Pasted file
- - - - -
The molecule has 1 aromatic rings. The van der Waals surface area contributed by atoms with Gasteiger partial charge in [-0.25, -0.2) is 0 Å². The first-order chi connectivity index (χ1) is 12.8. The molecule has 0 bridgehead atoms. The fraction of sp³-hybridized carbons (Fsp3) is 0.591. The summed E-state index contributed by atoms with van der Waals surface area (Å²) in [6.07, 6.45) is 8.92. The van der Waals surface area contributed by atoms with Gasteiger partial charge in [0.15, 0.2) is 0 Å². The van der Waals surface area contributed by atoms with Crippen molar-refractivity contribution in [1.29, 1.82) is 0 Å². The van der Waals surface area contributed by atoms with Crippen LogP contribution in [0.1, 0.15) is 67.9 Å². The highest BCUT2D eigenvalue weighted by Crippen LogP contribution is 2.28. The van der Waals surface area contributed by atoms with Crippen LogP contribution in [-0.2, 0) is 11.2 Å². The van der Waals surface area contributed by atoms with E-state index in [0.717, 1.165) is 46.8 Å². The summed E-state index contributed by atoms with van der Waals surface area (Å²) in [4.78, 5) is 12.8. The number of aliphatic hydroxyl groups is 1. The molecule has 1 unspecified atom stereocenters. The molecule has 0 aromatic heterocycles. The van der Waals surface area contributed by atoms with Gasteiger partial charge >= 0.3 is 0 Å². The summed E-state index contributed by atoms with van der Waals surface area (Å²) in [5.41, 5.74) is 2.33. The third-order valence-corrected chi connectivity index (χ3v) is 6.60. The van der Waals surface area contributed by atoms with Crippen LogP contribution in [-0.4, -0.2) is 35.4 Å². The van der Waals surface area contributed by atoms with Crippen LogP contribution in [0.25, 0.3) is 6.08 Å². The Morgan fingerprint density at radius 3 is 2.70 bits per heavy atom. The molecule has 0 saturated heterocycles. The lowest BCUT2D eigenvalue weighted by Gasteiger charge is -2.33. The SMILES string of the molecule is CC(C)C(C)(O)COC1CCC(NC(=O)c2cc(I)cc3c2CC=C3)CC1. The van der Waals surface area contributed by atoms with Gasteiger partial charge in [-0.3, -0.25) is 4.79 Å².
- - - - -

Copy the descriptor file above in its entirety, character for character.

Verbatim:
The molecule has 1 aromatic rings. The van der Waals surface area contributed by atoms with Gasteiger partial charge in [-0.25, -0.2) is 0 Å². The first-order chi connectivity index (χ1) is 12.8. The molecule has 0 bridgehead atoms. The fraction of sp³-hybridized carbons (Fsp3) is 0.591. The summed E-state index contributed by atoms with van der Waals surface area (Å²) in [6.07, 6.45) is 8.92. The van der Waals surface area contributed by atoms with Gasteiger partial charge in [0.15, 0.2) is 0 Å². The van der Waals surface area contributed by atoms with Crippen molar-refractivity contribution in [1.29, 1.82) is 0 Å². The van der Waals surface area contributed by atoms with Crippen LogP contribution in [0.1, 0.15) is 67.9 Å². The highest BCUT2D eigenvalue weighted by Crippen LogP contribution is 2.28. The van der Waals surface area contributed by atoms with Crippen LogP contribution in [-0.2, 0) is 11.2 Å². The van der Waals surface area contributed by atoms with E-state index in [0.717, 1.165) is 46.8 Å². The summed E-state index contributed by atoms with van der Waals surface area (Å²) in [4.78, 5) is 12.8. The number of aliphatic hydroxyl groups is 1. The molecule has 1 unspecified atom stereocenters. The molecule has 0 aromatic heterocycles. The van der Waals surface area contributed by atoms with Gasteiger partial charge >= 0.3 is 0 Å². The summed E-state index contributed by atoms with van der Waals surface area (Å²) in [5.41, 5.74) is 2.33. The third-order valence-corrected chi connectivity index (χ3v) is 6.60. The van der Waals surface area contributed by atoms with Crippen LogP contribution in [-0.4, -0.2) is 35.4 Å². The van der Waals surface area contributed by atoms with Crippen LogP contribution in [0.25, 0.3) is 6.08 Å². The Morgan fingerprint density at radius 3 is 2.70 bits per heavy atom. The molecule has 0 saturated heterocycles. The lowest BCUT2D eigenvalue weighted by Gasteiger charge is -2.33. The SMILES string of the molecule is CC(C)C(C)(O)COC1CCC(NC(=O)c2cc(I)cc3c2CC=C3)CC1. The van der Waals surface area contributed by atoms with Gasteiger partial charge in [-0.3, -0.25) is 4.79 Å².